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Unique portrait of Nazi envoy's daughter grabs bidders' attention

HER father was one of the most notorious diplomats Ireland has ever had.

But now that notoriety is expected to boost the price of a unique painting of a young Liv Hempel, the daughter of Eduard Hempel, who was the Nazi envoy to Dublin during World War Two.

Dr Hempel retains a unique and controversial place in Irish history.

After Adolf Hitler committed suicide in a Berlin bunker in 1945, Eamon de Valera paid a visit to Dr Hempel to sign a book of condolence.

President Douglas Hyde's secretary Michael McDunphy also visited Dr Hempel following Hitler's death -- decisions that prompted the ire of the US representative in Ireland at the time and damaged Ireland's international reputation.

During his time in Ireland between 1937 and 1945, Dr Hempel's daughter Liv -- one of his five children -- was painted by the artist Patrick Hennessy at the German residence at De Vesci Terrace in Dun Laoghaire.

While the portrait of a young girl would not be expected to draw much interest normally, it is because of her family background that auctioneers Whyte's anticipate more attention from bidders.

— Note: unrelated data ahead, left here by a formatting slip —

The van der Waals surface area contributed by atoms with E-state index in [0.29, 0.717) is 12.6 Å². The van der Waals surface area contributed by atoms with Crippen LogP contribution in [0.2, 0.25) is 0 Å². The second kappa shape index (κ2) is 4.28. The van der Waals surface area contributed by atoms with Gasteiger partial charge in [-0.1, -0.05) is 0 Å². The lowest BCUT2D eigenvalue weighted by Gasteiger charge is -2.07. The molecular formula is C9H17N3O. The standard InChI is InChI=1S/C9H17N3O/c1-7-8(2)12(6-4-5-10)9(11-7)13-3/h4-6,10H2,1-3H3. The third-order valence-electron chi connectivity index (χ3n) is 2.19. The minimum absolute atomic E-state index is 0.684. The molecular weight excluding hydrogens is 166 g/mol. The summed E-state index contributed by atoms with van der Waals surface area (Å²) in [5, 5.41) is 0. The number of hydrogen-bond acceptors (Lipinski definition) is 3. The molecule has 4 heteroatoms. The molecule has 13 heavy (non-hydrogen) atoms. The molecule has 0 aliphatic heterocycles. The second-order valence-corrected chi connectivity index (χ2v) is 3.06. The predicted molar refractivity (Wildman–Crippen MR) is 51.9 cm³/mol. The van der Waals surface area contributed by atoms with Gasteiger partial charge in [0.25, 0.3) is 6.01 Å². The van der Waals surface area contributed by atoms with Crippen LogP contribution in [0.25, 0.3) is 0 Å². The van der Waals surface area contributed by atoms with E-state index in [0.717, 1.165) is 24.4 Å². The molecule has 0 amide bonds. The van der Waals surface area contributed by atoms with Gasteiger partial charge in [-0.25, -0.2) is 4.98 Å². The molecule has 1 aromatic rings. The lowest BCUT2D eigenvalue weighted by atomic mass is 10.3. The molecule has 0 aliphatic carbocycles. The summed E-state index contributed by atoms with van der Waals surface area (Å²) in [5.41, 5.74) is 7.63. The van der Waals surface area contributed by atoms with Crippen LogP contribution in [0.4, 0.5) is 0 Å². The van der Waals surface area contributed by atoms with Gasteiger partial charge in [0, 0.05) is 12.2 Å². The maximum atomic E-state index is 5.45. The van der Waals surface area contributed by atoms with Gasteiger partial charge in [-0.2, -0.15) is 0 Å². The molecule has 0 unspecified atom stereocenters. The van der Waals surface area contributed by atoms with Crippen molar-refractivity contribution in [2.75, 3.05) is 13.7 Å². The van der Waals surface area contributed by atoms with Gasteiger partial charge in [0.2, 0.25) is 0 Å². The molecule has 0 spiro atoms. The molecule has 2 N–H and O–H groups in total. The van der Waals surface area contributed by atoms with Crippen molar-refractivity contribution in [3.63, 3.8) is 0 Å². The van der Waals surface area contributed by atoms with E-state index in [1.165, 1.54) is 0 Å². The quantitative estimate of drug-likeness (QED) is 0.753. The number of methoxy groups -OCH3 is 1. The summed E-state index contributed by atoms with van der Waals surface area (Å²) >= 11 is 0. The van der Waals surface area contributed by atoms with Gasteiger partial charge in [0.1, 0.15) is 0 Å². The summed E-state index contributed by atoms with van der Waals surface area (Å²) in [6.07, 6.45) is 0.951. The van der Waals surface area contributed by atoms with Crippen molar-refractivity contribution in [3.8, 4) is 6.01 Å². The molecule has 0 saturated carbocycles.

"If that was just an ordinary portrait of a girl, it wouldn't be worth a lot of money but the interest is that she was the daughter of probably the most famous German ambassador that we probably ever had, because he was appointed by Hitler," auctioneer Ian Whyte said.

"There is a fascination with what Ireland was at during the war and the neutrality issue and there was a lot of controversy that the taoiseach and the president presented their condolences to the German ambassador."

During his time in Ireland, Dr Hempel sent thousands of reports to Berlin by telegraph and shortwave radio, although he was later made to give up his radio by the Department of External Affairs following pressure from the Americans.

Liv Hempel was the third of his five children and returned to Germany with her parents in 1950.

After finishing school in Germany, she emigrated to the United States in 1957 where she worked in New York before retiring some years ago.

When Dr Hempel returned to Germany he was given a senior post in the civil service. He died in 1972.

The picture, which is being sold by a German collector, remained in the Hempel family until the 1990s when a large part of their art collection was sold at auction.

The picture will be sold at Whyte's spring auction on March 14 in the RDS. It is expected to fetch between €2,000 and €3,000.

Irish Independent